formerly the Archives and Collections Society  

In the Gallery

Meeting on the River of Life

Loyalist and Mohawk Exchanges

6 June to 6 July, 2009

This exhibition traces the 11,000 year history of human occupation along the Bay of Quinte and re-examines the relationship of the Mohawk and Loyalists neighbours who settled here 225 years ago. The exhibition will feature an extraordinary collection of Aboriginal art from this region, dating back to the earliest occupations and providing an overview of the First Nations relationship to this place as reflected by stone, ceramic and bone artifacts.

Handheld Chert Knife and Ceramic Pot, Ontario Iroquois tradition

The secondary theme of this exhibition is to commemorate the special relationship between the Mohawk Nation, which settled at Tyendinaga, and the Loyalists who sought a new life in the County and the surrounding region. The two very different peoples were joined together in common interest in the original Mohawk homeland in the Mohawk Valley. United as allies, the Mohawk and Loyalists also shared the Silver Covenant of Peace, an alliance that cemented their friendship together.

We will use historic illustrations, quotes by Mohawk and Loyalist leaders, as well as contemporary art that reflects upon that Covenant Chain relations to recall the social, cultural, economic and political ties between the two. These ties helped to shape the early history of this region and the anniversary of the arrival of the Loyalists gives us cause to reflect upon historic relationships and to re-imagine future prospects.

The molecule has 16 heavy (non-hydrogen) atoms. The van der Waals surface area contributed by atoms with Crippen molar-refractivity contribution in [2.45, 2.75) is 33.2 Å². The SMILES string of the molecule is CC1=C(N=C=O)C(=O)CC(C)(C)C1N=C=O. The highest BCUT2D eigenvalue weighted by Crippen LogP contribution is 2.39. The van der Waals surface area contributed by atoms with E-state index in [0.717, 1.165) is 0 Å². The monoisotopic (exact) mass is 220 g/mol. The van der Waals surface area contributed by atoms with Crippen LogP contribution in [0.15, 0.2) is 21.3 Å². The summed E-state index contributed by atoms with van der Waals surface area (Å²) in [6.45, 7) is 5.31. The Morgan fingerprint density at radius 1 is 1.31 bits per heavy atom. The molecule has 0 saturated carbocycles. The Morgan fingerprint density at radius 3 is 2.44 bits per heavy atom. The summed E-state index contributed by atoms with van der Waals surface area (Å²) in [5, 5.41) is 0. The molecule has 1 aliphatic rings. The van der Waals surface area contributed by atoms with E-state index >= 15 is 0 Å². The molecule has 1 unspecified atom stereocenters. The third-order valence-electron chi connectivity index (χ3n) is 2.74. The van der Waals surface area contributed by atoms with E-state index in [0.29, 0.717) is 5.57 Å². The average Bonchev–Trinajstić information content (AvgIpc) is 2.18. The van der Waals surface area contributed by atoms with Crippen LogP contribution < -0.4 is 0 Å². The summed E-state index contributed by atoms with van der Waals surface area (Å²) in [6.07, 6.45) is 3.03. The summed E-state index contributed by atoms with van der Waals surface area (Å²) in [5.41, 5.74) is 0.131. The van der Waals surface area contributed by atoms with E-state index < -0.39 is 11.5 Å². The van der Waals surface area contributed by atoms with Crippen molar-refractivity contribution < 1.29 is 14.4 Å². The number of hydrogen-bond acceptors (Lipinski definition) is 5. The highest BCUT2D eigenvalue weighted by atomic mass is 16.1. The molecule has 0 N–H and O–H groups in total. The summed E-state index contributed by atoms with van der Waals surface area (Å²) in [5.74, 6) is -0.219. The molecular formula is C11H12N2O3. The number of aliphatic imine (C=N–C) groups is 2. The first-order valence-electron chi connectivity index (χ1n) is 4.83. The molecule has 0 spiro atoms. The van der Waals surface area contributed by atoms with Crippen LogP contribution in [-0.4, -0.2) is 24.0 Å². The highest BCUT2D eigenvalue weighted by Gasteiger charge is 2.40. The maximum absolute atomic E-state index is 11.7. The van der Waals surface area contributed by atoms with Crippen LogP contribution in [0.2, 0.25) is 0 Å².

Importantly, this exhibition will provide a view of the centuries long relationship held by the original people to this place reflected in the James Heffernan collection of antiquities. In many ways the arrival of the Mohawks was a return to this place, as their ancestors have ties to the mighty St. Lawrence River that dates back prior to the arrival of Jacques Cartier.

The Mohawks made an agreement with the Dutch in 1613 that envisioned a relationship between the natives and the colonists as being symbolized by two vessels travelling together on the river of life. The native canoe became tied to the colonial ship. The rope that tied them together was later replaced with a chain by the British when they took over the fur trade in North America.

That chain was first represented by the Silver Covenant Chain in 1677 and was incorporated into sacred wampum belt designs that linked the King of England to the Mohawk and their brother nations, collectively known as the Haudenosaunee, or Five [later Six] Nations Iroquois Confederacy. The protocols around the use of wampum for diplomatic purposes was firmly entrenched in both Mohawk and Loyalist tradition.



Wampum Belts and the Silver Convenant Chain

In the past, the Silver Chain was "polished" from time to time to reaffirm peaceful relations, resolve disputes and renew respect and friendship. It is in that spirit of polishing the chain that we present this exhibition to honour the ongoing relationship between the First Nations and the County, as the descendants of Loyalists represented by the Crown.

Thanks to our Sponsors:

  • Andrew and Pronika Janikowski
  • Canadian Tire Corporation
  • Donna Silver-Smith
  • Elizabeth Crombie
  • Ontario Provincial Police
  • Rotary Club of Picton
  • Scotiabank
  • The Picton Gazette
  • TD Canada Trust

 

Revised: 31 March 2009